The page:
Thursday, October 12, 2006
Lou Novikoff Born
Known as "The Mad Russian," Lou Novikoff had the good fortune to be in the Majors during pretty much the only period of the twentieth century when it was not only acceptable, but even favorable to be associated with the Soviet Union, 1941 through 1946. Ten years later and the Glendale, AZ native would have been answering questions from Joe McCarthy. (That would be this Joe McCarthy of course, not this one.)
Novikoff was an absolutely hellacious minor league, winning batting titles practically everywhere he went, and being voted Sporting News Minor League Player of the Year in 1939. However, Novikoff was perhaps a Quad-A hitter, as although he posted good numbers in 1942, hitting .300 on the nose, he never lasted in the Major Leagues, especially not after the Second World War brought many of the regular players home. This was perhaps because Novikoff had a reputation of being something of a butcher an outfielder, particularly inept when it came to tracking line drives. Novikoff was also said to be afraid of ivy, a problem for anyone hoping to patrol the outfield at Wrigley Field. After 1946, Novikoff spent the rest of his baseball career in the minor leagues.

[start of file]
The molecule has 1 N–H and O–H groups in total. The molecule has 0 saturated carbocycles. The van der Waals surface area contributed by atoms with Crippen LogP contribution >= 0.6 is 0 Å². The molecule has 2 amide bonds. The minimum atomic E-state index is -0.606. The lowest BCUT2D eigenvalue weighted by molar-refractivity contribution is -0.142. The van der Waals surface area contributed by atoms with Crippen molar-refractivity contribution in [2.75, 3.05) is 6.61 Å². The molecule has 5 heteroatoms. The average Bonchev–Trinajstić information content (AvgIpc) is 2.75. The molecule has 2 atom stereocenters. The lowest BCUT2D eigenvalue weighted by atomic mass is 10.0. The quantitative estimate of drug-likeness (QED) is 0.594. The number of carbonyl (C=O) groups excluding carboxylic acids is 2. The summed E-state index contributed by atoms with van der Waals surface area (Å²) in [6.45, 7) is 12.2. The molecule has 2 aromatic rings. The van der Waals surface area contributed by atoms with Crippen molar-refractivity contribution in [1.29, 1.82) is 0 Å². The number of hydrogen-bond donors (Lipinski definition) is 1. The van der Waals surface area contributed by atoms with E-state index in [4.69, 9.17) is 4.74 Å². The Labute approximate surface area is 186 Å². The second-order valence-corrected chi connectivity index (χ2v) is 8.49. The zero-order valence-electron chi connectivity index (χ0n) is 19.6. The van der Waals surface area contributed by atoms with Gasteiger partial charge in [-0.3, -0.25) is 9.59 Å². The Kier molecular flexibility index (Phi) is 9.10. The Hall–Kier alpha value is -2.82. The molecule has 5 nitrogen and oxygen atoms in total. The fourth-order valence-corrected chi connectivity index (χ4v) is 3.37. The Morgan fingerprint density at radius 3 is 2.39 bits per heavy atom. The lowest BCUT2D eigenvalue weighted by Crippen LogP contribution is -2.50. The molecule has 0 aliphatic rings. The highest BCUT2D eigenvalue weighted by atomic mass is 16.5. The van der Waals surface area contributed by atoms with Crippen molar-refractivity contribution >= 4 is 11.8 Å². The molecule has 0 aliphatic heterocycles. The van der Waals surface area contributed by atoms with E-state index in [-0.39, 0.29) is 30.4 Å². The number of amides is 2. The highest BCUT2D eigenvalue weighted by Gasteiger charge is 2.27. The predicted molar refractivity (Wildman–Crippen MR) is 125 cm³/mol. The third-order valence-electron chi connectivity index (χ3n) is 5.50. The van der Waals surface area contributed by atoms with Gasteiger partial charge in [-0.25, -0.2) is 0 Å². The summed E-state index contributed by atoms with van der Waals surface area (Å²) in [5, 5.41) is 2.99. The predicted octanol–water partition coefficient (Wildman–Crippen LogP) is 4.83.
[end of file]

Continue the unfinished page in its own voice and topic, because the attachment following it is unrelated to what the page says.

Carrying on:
Once that career ended, Novikoff returned to the sport of softball, and played until he was fifty-three old. He was a good enough softball player to lead his team to three championships and was the first man inducted in the International Softball Congress Hall of Fame. (Worth noting here that Novikoff was playing fast-pitch softball, so not quite the mental image you might have of a Sunday beer league game.)
One final note on "The Mad Russian:" presumably his nickname comes in part from the Russian sound of his last name, but also perhaps on account of his behavior. According to various, potentially apocryphal stories, Novikoff once stole third base, the only problem being that the bases were loaded at the time. Asked for the logic behind such a move, he explained that he'd really gotten a good jump on the pitcher. One of Novikoff's minor league roommates reported that he was prone to coming back to the hotel just when the rest of the team was waking up; indeed Cubs' manager Charlie Grimm is reputed to have turned on his radio before going to one night only to find that player singing live from a bar. Novikoff died of a heart-attack just shy of his fifty-fifth birthday, but I think it is safe to say he managed to fit a lot of life into those fifty-four years.